BUYER & CELLAR Dazzles Now thru August 31st!

Hodges and Hodges were practically giddy with anticipation and almost drooling at the thought of seeing Michael Urie in his one-person show Buyer & Cellar, which is all about the amazing, magnificent, brilliant (and sometimes a teeny-tiny bit OCD) Barbra Streisand. We knew going in that it wasn't a "tribute show" in which Urie would do a dead-on impersonation of the star. And he wasn't doing a "History of Babs" show. So, whaaaat? Whaaat was it going to be like? We were fearful. Would it be a dish session on our favorite performer of all time? We were farklempt, to put it mildly.

Well, the waiting is over and we loved it! It's playing now through August 31 only - so please, please, please, go, go go, get your tickets now!

Buyer & Cellar was written by Jonathan Tolins, the writing genius behind this 90-minute comedy. The simple premise of the play belies his clever, witty and ultimately moving writing style, not to mention his comedic prowess. Wow. But how did he come up with the idea?

As Michael Urie shared with us in our interview with him, "Playwright Jon Tolins had seen the book, "My Passion for Design," in which Barbra shows off her basement mall, and in a lively discussion at a party quipped, "How'd you like the be the guy who works down there?" The rest is history!"

In her real - that's right - real basement shopping mall, filled with the many treasures she's collected over the years, Tolins' comedy explores the fictional relationship that out-of-work actor Alex More ends up having with Barbra Streisand herself. Buyer & Cellar stars the aforementioned Michael Urie whom we all know for his role as Marc St. James on "Ugly Betty." More recently he did a great turn as Bud Frump on Broadway in How To Succeed in Business.

After some introductory notes to the audience, Urie's Alex More takes us down into the basement. The set is static, but he paints a beautiful and hilarious word picture of what the different shops are and what's in each one.

Nick: The show opens with a single room painted in a single color. "Putty?" asks Alex, looking at the walls. "Linen? Putty-linen?" What do you think Barbra would call the color?

Linda: Barbra would say, as she did on Oprah, "It's actually off-white to match my sweater. I like simplicity and monochromatic frames." That's Streisand. Simply Streisand. Andrew Boyce's set design was a send-up of Barbra's penchant for that simplicity. He also had a table stage right, replete with the requisite teapot and cup, which she always has on stage with her - all in off-white as well, of course!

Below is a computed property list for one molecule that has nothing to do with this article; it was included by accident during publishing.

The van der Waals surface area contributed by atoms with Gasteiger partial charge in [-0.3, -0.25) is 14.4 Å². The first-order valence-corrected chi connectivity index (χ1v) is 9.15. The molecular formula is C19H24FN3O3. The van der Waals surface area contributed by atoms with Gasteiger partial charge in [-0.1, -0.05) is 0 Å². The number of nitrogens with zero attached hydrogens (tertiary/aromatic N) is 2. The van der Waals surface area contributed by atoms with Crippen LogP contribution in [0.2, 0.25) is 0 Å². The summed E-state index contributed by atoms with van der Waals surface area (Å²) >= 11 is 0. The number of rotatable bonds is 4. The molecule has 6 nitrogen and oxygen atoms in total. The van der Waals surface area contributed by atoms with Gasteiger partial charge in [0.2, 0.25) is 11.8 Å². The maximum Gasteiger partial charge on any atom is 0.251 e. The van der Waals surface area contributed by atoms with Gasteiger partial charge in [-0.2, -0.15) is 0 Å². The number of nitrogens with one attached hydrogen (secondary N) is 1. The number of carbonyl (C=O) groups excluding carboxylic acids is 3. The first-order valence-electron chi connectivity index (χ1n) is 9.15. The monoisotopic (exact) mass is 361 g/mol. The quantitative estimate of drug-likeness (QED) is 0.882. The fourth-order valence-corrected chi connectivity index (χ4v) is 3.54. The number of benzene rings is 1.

Nick: OMG, did she actually say that on Oprah? Never mind. I thought Boyce's minimalist design worked beautifully with Alex Koch's projection designs. We're informed that the basement mall changes color as the light changes outside. Up comes a beautiful purple tone. As Alex describes it, "Like when Dorothy steps from sepia into Technicolor." Each diffused projection, stretching across the entire top part of the upstage wall, made us feel as if we were down there in the mall with Alex.

Linda: The idea that Barbra would have someone working in the basement is a fantastic concept. And as the story evolves, the friendship that transpires between Alex and Barbra is absolutely fascinating and soooo funny!

Nick: I know! There is just enough reality in Barbra's character to lure you in and make it believable. The real Streisand's sometimes obsessive complexities can make you almost believe that she could do something like this; probably why she hasn't seen the show yet.

Linda: I don't imagine that she'll see it, but I actually think she would love it in a Barbra Roast-y kind of way. It would be great if she could connect with the show in some fashion. Barbra Streisand, if you're reading, I definitely think you should invite Tolins and Urie out to see the basement. It would be great fun and maybe Nick and I could tag along. Just a thought! And Nick, I wouldn't say she's obsessive. It's just attention to detail.